What is worse, the two dates give an illusion of closure to white land-based injustices: these began in 1900 and ended in 1977! Politically, this is a late invitation to get us to embrace the Internal Settlement as the era of African emancipation.
In terms of the country’s agrarian reforms, this claim seeks to postulate that Rhodesia made and unmade its own land colonialism.
Considering that we say the struggle was about land, it means we were liberated by white volitional generosity, not by black arms of war.
A real assault on liberation history, as we know it! This is staggering. After 1977, land justice had been restored, Robertson tells us, thanking white sense. It means all those who claimed to be fighting after 1977 were simply bloodthirsty, power-hungry tyrants!
Turning causes into consequences
Second: the piece reduces the whole land reform programme which started in 2000 to "political retribution" and "massive injustice", a real return to antediluvian times or "the bottom rung of human existence". We are back to Dell’s "voodoo economics" only put on Rhodesian tongues. The programme had no takers and was thus "foisted on the whole population".
It is a view that does not recognise any land need among Africans, something I thought the white world had at least conceded early on in the debate.
To that extent, it marks a hardening of positions, in fact a repudiation of concessions made earlier. Except many MDC members were happy to receive land, which suggests they were happy victims of this unwanted land reform.
They are happier to have received implements for working that same land. Their leadership does acknowledged the need for land reforms, only contesting the way it was done. So which MDC is this study referring to? And how many MDC officials or supporters had land before 2000 to have been dispossessed, alongside Rhodesia’s embittered white landed gentry whom these two gentlemen defend?
What is worse, how would the Zanu (PF) government visit political retribution on landless black MDC supporters through land reforms, as claimed? How do you dispossess a person who wields no land? In any case what started, the land issue or the MDC?
The era of noble savages
Third: we are told peasant agriculture is "the bottom rung of human existence". This is our world so vainly castigated. We are children of peasants. So why did modern Rhodesia create and preserve a peasant sector until 1977? Was it because Africans were exactly that: African and too unreconstructed to be taken into an era of "civilised standards of living", itself Ian Smith’s favourite phrase? You begin to see unrepentant Rhodesian racism that is at the core of this whole so-called study. It is a statement of racism a condemnation of Africans as un-evolved and un-evolving.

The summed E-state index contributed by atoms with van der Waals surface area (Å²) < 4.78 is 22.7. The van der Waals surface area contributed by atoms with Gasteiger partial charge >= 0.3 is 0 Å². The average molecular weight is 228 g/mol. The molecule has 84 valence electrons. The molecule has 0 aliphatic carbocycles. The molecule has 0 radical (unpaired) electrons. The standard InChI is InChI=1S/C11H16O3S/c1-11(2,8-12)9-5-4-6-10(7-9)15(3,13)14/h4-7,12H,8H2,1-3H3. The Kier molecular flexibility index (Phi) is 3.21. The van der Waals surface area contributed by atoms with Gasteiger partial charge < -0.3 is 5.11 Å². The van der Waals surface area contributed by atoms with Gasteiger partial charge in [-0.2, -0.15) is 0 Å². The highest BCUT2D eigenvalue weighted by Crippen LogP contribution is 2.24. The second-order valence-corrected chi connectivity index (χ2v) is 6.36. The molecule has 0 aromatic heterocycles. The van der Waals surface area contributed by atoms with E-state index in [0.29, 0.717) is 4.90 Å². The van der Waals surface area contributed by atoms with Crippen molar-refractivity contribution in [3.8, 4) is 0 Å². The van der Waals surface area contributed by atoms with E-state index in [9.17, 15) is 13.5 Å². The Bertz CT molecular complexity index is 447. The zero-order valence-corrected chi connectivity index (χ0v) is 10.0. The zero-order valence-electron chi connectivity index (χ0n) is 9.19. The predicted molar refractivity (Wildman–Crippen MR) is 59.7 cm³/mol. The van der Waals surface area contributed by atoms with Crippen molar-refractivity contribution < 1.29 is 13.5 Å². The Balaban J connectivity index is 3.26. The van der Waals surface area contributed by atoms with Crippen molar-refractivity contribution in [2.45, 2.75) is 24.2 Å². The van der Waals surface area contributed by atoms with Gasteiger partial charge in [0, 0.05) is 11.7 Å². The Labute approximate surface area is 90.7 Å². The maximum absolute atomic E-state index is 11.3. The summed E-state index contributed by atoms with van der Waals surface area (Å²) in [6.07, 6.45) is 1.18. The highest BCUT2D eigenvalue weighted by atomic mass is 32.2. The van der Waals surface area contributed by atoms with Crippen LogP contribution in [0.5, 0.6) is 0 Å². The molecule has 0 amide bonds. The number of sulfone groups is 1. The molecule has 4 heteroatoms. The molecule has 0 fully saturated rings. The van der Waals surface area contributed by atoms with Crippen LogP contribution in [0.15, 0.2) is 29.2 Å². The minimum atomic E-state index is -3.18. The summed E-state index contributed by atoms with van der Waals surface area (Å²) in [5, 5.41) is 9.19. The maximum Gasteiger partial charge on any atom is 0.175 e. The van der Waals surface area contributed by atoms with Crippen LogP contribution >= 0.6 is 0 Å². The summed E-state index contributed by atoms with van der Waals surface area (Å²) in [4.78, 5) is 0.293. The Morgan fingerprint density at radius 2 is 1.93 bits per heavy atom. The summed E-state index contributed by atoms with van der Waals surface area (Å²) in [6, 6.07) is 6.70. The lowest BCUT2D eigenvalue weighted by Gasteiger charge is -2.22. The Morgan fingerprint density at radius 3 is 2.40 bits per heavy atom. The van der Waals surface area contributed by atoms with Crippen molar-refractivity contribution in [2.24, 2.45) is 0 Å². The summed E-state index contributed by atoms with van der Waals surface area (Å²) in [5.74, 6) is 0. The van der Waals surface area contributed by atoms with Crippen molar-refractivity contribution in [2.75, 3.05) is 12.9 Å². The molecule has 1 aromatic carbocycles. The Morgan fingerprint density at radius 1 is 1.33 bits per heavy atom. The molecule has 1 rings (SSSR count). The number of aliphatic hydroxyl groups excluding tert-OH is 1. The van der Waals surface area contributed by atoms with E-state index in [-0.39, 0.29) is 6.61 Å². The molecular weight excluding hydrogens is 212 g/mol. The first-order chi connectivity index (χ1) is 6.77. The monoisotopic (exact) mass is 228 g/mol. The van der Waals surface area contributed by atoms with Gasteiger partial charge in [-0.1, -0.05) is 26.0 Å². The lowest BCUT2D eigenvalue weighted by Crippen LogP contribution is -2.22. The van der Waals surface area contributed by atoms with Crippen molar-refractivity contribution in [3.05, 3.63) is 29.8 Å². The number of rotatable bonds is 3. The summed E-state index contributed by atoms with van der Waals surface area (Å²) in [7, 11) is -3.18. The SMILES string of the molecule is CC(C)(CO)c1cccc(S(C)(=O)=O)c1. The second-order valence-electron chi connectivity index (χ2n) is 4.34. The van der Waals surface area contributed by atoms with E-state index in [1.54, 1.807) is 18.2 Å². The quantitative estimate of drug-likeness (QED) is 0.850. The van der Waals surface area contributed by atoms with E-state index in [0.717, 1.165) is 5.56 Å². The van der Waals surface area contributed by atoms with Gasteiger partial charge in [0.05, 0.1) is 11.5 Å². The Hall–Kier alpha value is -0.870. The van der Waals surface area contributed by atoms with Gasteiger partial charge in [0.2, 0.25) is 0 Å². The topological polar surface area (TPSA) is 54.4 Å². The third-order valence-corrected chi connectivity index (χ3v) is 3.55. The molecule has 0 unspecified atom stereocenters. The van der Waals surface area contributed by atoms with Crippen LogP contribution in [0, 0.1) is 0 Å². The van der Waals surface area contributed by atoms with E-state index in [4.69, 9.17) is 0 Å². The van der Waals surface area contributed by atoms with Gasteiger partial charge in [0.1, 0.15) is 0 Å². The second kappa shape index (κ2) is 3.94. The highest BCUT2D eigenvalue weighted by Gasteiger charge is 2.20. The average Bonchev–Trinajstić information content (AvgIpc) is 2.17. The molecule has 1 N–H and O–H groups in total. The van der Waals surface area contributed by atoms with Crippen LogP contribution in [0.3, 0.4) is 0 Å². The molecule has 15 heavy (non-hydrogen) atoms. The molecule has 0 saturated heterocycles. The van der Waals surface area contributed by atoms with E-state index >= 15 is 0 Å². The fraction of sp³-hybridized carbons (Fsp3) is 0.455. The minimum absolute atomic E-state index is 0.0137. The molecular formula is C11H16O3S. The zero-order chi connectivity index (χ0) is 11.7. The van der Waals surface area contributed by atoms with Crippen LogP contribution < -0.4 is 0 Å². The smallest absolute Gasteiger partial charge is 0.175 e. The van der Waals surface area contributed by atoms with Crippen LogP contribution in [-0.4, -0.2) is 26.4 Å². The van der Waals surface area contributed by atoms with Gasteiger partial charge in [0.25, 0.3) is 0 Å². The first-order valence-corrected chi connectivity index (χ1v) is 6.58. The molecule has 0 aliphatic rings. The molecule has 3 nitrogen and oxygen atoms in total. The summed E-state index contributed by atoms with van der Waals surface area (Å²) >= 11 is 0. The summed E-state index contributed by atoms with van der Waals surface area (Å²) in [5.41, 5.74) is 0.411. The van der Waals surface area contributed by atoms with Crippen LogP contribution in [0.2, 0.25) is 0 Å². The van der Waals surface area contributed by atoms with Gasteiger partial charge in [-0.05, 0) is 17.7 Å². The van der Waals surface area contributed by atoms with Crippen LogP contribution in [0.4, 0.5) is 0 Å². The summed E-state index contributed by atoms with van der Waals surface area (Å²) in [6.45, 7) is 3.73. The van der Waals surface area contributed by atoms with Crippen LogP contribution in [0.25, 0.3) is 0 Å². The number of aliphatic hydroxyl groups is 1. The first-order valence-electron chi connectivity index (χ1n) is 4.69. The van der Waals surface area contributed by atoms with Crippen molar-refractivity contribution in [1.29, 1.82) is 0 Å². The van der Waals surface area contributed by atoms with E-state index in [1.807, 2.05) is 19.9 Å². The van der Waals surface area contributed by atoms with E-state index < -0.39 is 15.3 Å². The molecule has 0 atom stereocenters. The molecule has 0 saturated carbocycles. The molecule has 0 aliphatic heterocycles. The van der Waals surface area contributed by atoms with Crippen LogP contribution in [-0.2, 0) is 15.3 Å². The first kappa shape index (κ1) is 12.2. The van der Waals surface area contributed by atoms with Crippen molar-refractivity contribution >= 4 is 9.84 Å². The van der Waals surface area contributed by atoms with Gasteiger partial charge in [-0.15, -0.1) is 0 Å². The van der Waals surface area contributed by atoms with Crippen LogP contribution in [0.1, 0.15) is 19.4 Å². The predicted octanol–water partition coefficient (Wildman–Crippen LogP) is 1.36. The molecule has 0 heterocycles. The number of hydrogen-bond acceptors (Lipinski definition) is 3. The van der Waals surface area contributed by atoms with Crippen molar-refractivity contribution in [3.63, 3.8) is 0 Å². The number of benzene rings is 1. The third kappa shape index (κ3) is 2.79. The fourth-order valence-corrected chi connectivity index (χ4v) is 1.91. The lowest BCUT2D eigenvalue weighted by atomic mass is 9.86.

And since the independence government is both vindictive and economically irrational to levels of destroying "civilised standards", clearly the subcommittee’s reasoning and conclusion imply political governmental reforms fashioned after white Rhodesia.
After all, "all evidence stacks up in favour of commercial agriculture (read white agriculture)". Robertson and Gemmill are not writing for a Zanu (PF) Government or anything close to it. They are writing for a protean political governmental creature founded on a combined Rhodesian and
Mutability in Immutability
Fourth: History cannot be changed! I suppose it can only be destroyed in favour of "uncivilised standards". Robertson and Gemmill repudiate subaltern history of struggle with such frightening finality. It is an attempt to suggest that "Rhodesia never dies", but one proclaimed on its very tomb. The two men hanker after Rhodesia and its land dispensation. Robertson may be genuinely mistaken; surely Gemmill cannot. His present state and bitterness away from the colonially ill-gotten land, does confirm that indeed Rhodesian history has been challenged and changed!
What is worse, the whole import of their sub-committee is to challenge and change another history — to them clearly African and therefore unpalatable — defined by and formed through the 2000 land reforms. The two men want to reverse Zanu (PF)’s land reforms, which means challenging Zanu (PF) and its history which, willy-nilly, is the history of all black Zimbabweans regardless of political affiliation. Both Tsvangirai and Mutambara have now recognised that the land question is indeed an African national question that cannot be ducked in the name of fulfilling oppositional functions.
Succour from a fissure?